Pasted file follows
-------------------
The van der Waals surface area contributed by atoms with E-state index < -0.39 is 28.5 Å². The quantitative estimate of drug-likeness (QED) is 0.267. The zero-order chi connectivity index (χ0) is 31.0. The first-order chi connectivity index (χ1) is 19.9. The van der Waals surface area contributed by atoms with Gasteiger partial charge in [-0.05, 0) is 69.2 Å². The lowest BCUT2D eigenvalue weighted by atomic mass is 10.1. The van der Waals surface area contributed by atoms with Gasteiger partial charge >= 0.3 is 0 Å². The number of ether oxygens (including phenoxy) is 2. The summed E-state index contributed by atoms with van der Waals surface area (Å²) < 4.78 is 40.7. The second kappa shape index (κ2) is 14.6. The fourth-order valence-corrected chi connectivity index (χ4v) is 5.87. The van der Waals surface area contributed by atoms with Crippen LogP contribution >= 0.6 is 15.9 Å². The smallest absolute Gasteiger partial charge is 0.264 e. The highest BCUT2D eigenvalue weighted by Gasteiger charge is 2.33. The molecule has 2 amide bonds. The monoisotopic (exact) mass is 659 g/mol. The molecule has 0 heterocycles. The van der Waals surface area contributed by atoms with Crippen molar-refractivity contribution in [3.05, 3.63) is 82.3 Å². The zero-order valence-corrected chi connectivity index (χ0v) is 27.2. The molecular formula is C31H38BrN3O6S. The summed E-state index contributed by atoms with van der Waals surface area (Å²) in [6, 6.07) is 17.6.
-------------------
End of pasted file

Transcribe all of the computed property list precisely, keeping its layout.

The van der Waals surface area contributed by atoms with E-state index < -0.39 is 28.5 Å². The quantitative estimate of drug-likeness (QED) is 0.267. The zero-order chi connectivity index (χ0) is 31.0. The first-order chi connectivity index (χ1) is 19.9. The van der Waals surface area contributed by atoms with Gasteiger partial charge in [-0.05, 0) is 69.2 Å². The lowest BCUT2D eigenvalue weighted by atomic mass is 10.1. The van der Waals surface area contributed by atoms with Gasteiger partial charge >= 0.3 is 0 Å². The number of ether oxygens (including phenoxy) is 2. The summed E-state index contributed by atoms with van der Waals surface area (Å²) < 4.78 is 40.7. The second kappa shape index (κ2) is 14.6. The fourth-order valence-corrected chi connectivity index (χ4v) is 5.87. The van der Waals surface area contributed by atoms with Crippen LogP contribution >= 0.6 is 15.9 Å². The smallest absolute Gasteiger partial charge is 0.264 e. The highest BCUT2D eigenvalue weighted by Gasteiger charge is 2.33. The molecule has 2 amide bonds. The monoisotopic (exact) mass is 659 g/mol. The molecule has 0 heterocycles. The van der Waals surface area contributed by atoms with Crippen molar-refractivity contribution in [3.05, 3.63) is 82.3 Å². The zero-order valence-corrected chi connectivity index (χ0v) is 27.2. The molecular formula is C31H38BrN3O6S. The summed E-state index contributed by atoms with van der Waals surface area (Å²) in [6, 6.07) is 17.6.